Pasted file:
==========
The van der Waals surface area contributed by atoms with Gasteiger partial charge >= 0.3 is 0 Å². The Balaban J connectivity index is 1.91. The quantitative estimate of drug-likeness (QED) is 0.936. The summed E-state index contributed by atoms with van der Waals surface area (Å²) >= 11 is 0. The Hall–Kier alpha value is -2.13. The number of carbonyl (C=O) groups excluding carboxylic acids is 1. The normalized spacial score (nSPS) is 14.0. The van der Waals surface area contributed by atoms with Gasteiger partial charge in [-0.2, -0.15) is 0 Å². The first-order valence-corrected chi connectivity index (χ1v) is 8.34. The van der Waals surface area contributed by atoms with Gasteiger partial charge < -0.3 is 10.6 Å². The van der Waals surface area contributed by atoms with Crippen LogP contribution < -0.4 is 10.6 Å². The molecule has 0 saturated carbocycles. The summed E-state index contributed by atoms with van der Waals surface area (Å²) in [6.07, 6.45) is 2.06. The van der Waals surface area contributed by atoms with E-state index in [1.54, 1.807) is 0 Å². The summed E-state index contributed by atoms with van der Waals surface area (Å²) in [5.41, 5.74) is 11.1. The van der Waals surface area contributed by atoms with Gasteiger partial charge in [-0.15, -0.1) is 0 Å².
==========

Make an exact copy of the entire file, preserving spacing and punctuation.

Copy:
The van der Waals surface area contributed by atoms with Gasteiger partial charge >= 0.3 is 0 Å². The Balaban J connectivity index is 1.91. The quantitative estimate of drug-likeness (QED) is 0.936. The summed E-state index contributed by atoms with van der Waals surface area (Å²) >= 11 is 0. The Hall–Kier alpha value is -2.13. The number of carbonyl (C=O) groups excluding carboxylic acids is 1. The normalized spacial score (nSPS) is 14.0. The van der Waals surface area contributed by atoms with Gasteiger partial charge in [-0.2, -0.15) is 0 Å². The first-order valence-corrected chi connectivity index (χ1v) is 8.34. The van der Waals surface area contributed by atoms with Gasteiger partial charge < -0.3 is 10.6 Å². The van der Waals surface area contributed by atoms with Crippen LogP contribution < -0.4 is 10.6 Å². The molecule has 0 saturated carbocycles. The summed E-state index contributed by atoms with van der Waals surface area (Å²) in [6.07, 6.45) is 2.06. The van der Waals surface area contributed by atoms with E-state index in [1.54, 1.807) is 0 Å². The summed E-state index contributed by atoms with van der Waals surface area (Å²) in [5.41, 5.74) is 11.1. The van der Waals surface area contributed by atoms with Gasteiger partial charge in [-0.15, -0.1) is 0 Å².